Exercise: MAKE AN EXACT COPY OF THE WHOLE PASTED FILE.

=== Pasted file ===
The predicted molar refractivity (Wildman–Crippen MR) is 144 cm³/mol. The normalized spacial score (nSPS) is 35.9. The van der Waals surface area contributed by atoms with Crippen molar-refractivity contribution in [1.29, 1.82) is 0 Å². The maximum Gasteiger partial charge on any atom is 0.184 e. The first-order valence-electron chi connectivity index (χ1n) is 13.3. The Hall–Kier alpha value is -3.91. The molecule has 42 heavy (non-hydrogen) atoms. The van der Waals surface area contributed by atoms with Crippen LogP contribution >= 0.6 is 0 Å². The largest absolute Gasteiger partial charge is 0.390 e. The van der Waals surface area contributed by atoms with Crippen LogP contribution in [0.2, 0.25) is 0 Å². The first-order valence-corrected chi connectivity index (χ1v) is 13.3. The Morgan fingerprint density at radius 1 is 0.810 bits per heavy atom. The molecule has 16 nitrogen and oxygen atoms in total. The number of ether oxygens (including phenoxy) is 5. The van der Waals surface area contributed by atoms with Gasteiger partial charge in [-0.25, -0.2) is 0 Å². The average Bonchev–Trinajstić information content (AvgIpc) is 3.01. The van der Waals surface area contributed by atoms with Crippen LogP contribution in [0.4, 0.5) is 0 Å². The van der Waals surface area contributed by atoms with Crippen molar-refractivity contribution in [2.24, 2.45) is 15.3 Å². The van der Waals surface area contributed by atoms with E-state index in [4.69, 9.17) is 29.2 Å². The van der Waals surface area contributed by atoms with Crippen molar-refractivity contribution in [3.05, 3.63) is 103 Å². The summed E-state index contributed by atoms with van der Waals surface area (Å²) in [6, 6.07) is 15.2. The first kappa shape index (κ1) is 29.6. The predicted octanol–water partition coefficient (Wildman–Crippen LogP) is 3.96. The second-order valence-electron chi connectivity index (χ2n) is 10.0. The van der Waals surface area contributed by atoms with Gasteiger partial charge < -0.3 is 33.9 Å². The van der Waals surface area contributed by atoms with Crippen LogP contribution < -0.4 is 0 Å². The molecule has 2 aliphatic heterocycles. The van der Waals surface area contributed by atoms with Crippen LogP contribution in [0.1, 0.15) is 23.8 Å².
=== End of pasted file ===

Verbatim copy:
The predicted molar refractivity (Wildman–Crippen MR) is 144 cm³/mol. The normalized spacial score (nSPS) is 35.9. The van der Waals surface area contributed by atoms with Crippen molar-refractivity contribution in [1.29, 1.82) is 0 Å². The maximum Gasteiger partial charge on any atom is 0.184 e. The first-order valence-electron chi connectivity index (χ1n) is 13.3. The Hall–Kier alpha value is -3.91. The molecule has 42 heavy (non-hydrogen) atoms. The van der Waals surface area contributed by atoms with Crippen LogP contribution >= 0.6 is 0 Å². The largest absolute Gasteiger partial charge is 0.390 e. The van der Waals surface area contributed by atoms with Crippen LogP contribution in [0.2, 0.25) is 0 Å². The first-order valence-corrected chi connectivity index (χ1v) is 13.3. The Morgan fingerprint density at radius 1 is 0.810 bits per heavy atom. The molecule has 16 nitrogen and oxygen atoms in total. The number of ether oxygens (including phenoxy) is 5. The van der Waals surface area contributed by atoms with Gasteiger partial charge in [-0.25, -0.2) is 0 Å². The average Bonchev–Trinajstić information content (AvgIpc) is 3.01. The van der Waals surface area contributed by atoms with Crippen LogP contribution in [0.4, 0.5) is 0 Å². The van der Waals surface area contributed by atoms with Crippen molar-refractivity contribution in [2.24, 2.45) is 15.3 Å². The van der Waals surface area contributed by atoms with E-state index in [4.69, 9.17) is 29.2 Å². The van der Waals surface area contributed by atoms with Crippen molar-refractivity contribution in [3.05, 3.63) is 103 Å². The summed E-state index contributed by atoms with van der Waals surface area (Å²) in [6, 6.07) is 15.2. The first kappa shape index (κ1) is 29.6. The predicted octanol–water partition coefficient (Wildman–Crippen LogP) is 3.96. The second-order valence-electron chi connectivity index (χ2n) is 10.0. The van der Waals surface area contributed by atoms with Gasteiger partial charge < -0.3 is 33.9 Å². The van der Waals surface area contributed by atoms with Crippen LogP contribution < -0.4 is 0 Å². The molecule has 2 aliphatic heterocycles. The van der Waals surface area contributed by atoms with Crippen LogP contribution in [0.1, 0.15) is 23.8 Å².